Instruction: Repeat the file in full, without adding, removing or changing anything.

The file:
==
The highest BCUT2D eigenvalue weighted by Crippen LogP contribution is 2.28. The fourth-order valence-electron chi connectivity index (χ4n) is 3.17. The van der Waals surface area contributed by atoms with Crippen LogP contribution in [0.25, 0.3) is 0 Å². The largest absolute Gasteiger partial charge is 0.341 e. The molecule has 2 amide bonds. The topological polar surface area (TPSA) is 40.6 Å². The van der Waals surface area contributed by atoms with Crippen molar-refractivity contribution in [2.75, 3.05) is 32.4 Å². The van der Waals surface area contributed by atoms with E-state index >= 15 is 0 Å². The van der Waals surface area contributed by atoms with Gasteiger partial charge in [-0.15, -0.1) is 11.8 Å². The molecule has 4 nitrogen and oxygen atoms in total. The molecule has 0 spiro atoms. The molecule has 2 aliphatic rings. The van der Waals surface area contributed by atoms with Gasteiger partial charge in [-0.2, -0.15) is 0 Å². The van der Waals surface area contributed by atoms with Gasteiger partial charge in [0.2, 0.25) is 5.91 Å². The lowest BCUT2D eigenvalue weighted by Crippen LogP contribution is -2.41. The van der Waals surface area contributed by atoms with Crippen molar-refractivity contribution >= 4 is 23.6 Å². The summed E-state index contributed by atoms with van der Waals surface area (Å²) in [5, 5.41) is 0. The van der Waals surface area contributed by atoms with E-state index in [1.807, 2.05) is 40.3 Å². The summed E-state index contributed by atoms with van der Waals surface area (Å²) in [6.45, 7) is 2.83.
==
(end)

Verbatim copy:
The highest BCUT2D eigenvalue weighted by Crippen LogP contribution is 2.28. The fourth-order valence-electron chi connectivity index (χ4n) is 3.17. The van der Waals surface area contributed by atoms with Crippen LogP contribution in [0.25, 0.3) is 0 Å². The largest absolute Gasteiger partial charge is 0.341 e. The molecule has 2 amide bonds. The topological polar surface area (TPSA) is 40.6 Å². The van der Waals surface area contributed by atoms with Crippen molar-refractivity contribution in [2.75, 3.05) is 32.4 Å². The van der Waals surface area contributed by atoms with E-state index >= 15 is 0 Å². The van der Waals surface area contributed by atoms with Gasteiger partial charge in [-0.15, -0.1) is 11.8 Å². The molecule has 4 nitrogen and oxygen atoms in total. The molecule has 0 spiro atoms. The molecule has 2 aliphatic rings. The van der Waals surface area contributed by atoms with Gasteiger partial charge in [-0.2, -0.15) is 0 Å². The van der Waals surface area contributed by atoms with Gasteiger partial charge in [0.2, 0.25) is 5.91 Å². The lowest BCUT2D eigenvalue weighted by Crippen LogP contribution is -2.41. The van der Waals surface area contributed by atoms with Crippen molar-refractivity contribution >= 4 is 23.6 Å². The summed E-state index contributed by atoms with van der Waals surface area (Å²) in [5, 5.41) is 0. The van der Waals surface area contributed by atoms with E-state index in [1.807, 2.05) is 40.3 Å². The summed E-state index contributed by atoms with van der Waals surface area (Å²) in [6.45, 7) is 2.83.